July 1996
Volume 37, Issue 8
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Articles  |   July 1996
Psychophysics of reading. XV: Font effects in normal and low vision.
Author Affiliations
  • J S Mansfield
    Minnesota Laboratory for Low-Vision Research, Department of Psychology, University of Minnesota, Minneapolis 55455, USA.
  • G E Legge
    Minnesota Laboratory for Low-Vision Research, Department of Psychology, University of Minnesota, Minneapolis 55455, USA.
  • M C Bane
    Minnesota Laboratory for Low-Vision Research, Department of Psychology, University of Minnesota, Minneapolis 55455, USA.
Investigative Ophthalmology & Visual Science July 1996, Vol.37, 1492-1501. doi:
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    • Get Citation

      J S Mansfield, G E Legge, M C Bane; Psychophysics of reading. XV: Font effects in normal and low vision.. Invest. Ophthalmol. Vis. Sci. 1996;37(8):1492-1501.

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      © ARVO (1962-2015); The Authors (2016-present)

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Abstract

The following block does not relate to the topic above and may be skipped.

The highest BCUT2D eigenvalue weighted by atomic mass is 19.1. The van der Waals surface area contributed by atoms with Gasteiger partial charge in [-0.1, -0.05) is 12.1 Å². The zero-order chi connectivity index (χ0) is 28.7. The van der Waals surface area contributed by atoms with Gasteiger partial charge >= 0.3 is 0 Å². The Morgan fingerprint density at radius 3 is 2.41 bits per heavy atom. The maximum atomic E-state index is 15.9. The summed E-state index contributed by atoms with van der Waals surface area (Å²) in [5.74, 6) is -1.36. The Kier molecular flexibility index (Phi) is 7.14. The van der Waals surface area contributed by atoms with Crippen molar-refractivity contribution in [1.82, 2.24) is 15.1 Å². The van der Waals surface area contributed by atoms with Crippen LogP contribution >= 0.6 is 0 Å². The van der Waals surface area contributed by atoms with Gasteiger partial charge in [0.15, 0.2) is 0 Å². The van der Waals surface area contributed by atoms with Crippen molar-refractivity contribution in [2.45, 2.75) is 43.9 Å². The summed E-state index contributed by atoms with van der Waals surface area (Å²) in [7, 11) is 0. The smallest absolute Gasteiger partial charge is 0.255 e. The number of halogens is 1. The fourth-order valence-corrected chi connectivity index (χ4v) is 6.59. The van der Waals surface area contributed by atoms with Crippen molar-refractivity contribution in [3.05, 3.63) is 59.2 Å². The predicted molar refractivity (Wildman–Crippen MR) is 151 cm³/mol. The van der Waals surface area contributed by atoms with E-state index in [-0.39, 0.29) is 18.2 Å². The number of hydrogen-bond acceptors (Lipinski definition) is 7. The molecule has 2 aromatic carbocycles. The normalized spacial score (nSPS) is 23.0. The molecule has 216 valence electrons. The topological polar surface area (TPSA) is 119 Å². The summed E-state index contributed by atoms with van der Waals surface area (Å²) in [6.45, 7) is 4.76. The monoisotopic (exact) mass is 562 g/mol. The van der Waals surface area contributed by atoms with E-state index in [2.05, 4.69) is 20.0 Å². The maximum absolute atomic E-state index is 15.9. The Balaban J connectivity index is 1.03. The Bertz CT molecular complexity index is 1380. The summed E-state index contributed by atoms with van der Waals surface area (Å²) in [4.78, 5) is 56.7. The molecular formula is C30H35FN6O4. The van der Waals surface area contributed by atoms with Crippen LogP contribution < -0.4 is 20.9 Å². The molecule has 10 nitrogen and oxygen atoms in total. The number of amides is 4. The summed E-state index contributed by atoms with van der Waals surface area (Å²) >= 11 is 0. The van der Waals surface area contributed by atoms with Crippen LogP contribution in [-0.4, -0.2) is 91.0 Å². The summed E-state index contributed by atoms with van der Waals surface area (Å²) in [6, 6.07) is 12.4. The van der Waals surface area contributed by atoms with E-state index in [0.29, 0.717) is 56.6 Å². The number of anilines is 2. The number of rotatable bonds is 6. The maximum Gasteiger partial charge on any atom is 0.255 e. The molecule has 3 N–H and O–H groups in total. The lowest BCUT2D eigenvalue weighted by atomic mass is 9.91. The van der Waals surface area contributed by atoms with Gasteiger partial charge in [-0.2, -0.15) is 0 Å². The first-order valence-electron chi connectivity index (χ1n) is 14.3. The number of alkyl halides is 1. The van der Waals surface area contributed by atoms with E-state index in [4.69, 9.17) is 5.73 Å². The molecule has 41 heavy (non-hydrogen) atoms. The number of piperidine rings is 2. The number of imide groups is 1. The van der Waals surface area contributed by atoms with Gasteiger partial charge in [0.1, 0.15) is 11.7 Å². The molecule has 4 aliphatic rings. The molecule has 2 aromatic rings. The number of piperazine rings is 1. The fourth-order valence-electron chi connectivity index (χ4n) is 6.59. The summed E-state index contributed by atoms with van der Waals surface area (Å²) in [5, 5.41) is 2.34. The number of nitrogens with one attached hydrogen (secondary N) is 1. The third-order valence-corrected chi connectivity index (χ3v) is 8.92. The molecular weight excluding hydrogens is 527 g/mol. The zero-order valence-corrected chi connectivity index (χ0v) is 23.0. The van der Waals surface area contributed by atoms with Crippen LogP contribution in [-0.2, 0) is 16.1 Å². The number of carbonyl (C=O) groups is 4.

PURPOSE: Little is known about the effect of font on low-vision reading. In this study, the authors measured the influence of font in reading with normal and low vision. METHODS: Reading acuity, maximum reading speed, and critical print size (the smallest print that can be read with maximum speed) were measured in 50 normal subjects and 42 subjects with low vision. Data were collected using versions of the MNREAD Acuity Chart printed with the Times (proportionally spaced) and Courier (fixed-width) fonts. RESULTS: Reading acuity scores obtained with Courier were better than those obtained with Times for both normal (mean difference, 0.05 logMAR, P < 0.001) and subjects with low vision (0.09 logMAR, P < 0.001). Similarly, critical print sizes measured with Courier were smaller than those measured with Times (mean difference, 0.06 logMAR for normal subjects and subjects with low vision, P < 0.002). Maximum reading speeds for normal subjects were 5% faster with Times than with Courier (P < 0.001), but for subjects with low vision, maximum reading speeds were 10% slower with Times than with Courier (P < 0.05). For print smaller than the critical print size, the reading speeds of normal subjects and subjects with low vision were substantially slower (by as much as 50%) for Times than for Courier. CONCLUSIONS: There are small, but significant, advantages of Courier over Times in reading acuity, critical print size, and reading speed for subjects with low vision. For normal subjects, the differences are slighter, with an advantage in reading speed for Times. However, for print sizes close to the acuity limit, choice of font could make a significant difference in both normal and low-vision reading performance.

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